Wednesday, April 14, 2010

The Leadership of Collaboration

Yesterday it was a second page story and today it's on page 5 of the morning paper. And it didn't lead the evening news last night either. Why? Why is the fact that leaders of 47 nations gathering for two days in Washington, D.C. at the invitation of President Obama not headline news? And, for that matter why was the top headline, "Armstrong attacks Obama Space plans?" (I'm looking at "USA Today" the paper available in my motel in Denver)

A nuclear weapon killing hundreds of thousands would have caught our fickel attention. The question is more than the phenomenon of "If it bleeds it leads." The long, hard work of collaboration is not seen as strong leadership.

During the second afternoon of the two-day Nuclear Security Summit, I was sitting around a table with a church staff quietly planning collaboratively, and giving attention to the careful, courageous leadership necessary to work collaboratively.
A conflict ripping the congregation apart would have caught our attention.

Why is it that leading in a collaboratively style is seen as weak? Collaboration is desperately needed, both in congregations and in the global community. And it is possible and can be learned.

Page 9 of the morning paper reported a story describing how lawmakeres rarely work together today. "They merely find convenient allies, i.e. lobbyists--in order to get anything done."

In a competitive society, "attack" is strong. Listening is weak. In a dangerous world, or when things become dangerous within the church, secret meetings, taking sides, tear down reigns. What is needed is careful, open collaboration.

What is the leadership of collaboration? Do we recognize and respect it when we see it? No, it is not "anything goes." That's abdication. Nor is it taking control and keeping control at any cost. That's authoritarianism.

It's setting and maintaining a trustworthy environment. It's having each one speak themselves present. It's encouraging and uplifting the contributions of all at each stage of planning, gently modeling how to bring out a hesitant person's or a small nation's ideas while helping a more dominant one to relinquish the floor. Collaboration is hard work. It will take months or years. In this instant gratification world we want fast decisions and quick results. Co-labor is hard and needs to be sustained by ongoing mutual accountability.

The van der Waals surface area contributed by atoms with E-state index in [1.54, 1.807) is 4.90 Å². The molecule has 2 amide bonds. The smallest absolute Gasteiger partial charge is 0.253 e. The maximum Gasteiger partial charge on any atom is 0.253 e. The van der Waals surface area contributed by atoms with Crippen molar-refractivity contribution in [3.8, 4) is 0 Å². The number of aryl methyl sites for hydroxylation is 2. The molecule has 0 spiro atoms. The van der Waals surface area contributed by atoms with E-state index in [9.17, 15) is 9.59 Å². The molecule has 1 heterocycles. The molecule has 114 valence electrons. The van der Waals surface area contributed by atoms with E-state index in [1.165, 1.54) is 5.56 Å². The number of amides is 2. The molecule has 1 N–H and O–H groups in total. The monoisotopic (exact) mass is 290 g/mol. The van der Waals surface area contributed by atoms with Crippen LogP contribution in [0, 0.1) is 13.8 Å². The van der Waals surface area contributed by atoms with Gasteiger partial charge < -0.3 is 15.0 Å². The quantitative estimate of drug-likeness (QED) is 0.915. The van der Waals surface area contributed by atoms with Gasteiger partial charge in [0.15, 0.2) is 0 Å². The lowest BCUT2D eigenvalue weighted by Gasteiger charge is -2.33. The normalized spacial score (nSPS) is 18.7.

That's what I saw going on around the table yesterday at Abiding Hope Lutheran Church in Littleton,Colorado. That's what I saw going on at the Nuclear Security Summit.

2 comments:

Christopher deForest said...

Good words, Norma. For any readers who want more of this in much more depth, I can highly recommend Dr. Everist's book, "Church Conflict: From Contention to Collaboration." It can be helpful reading, for church leaders and for groups working in the midst of conflict or needing more collaboration. I found it valuable to help me understand (and appreciate) the many ways that conflict works (and doesn't work) between individuals and groups - including the ways it can be useful and constructively engaged.

Mackenzie, Kevin and Eliana said...

I second Chris's recommendation.

I just finished a week of working with students on mode of address in relationships. It's been great to see the light bulbs turning on. Collaboration isn't just talking back and forth. It takes a vulnerability to reveal where you are actually located in the world and to humbly admit when you have misplaced the people you are working with. So much of the destruction that can be wrought in conflict or pseudo-collaboration is in a persistent re-assignment of another identity to the people around you.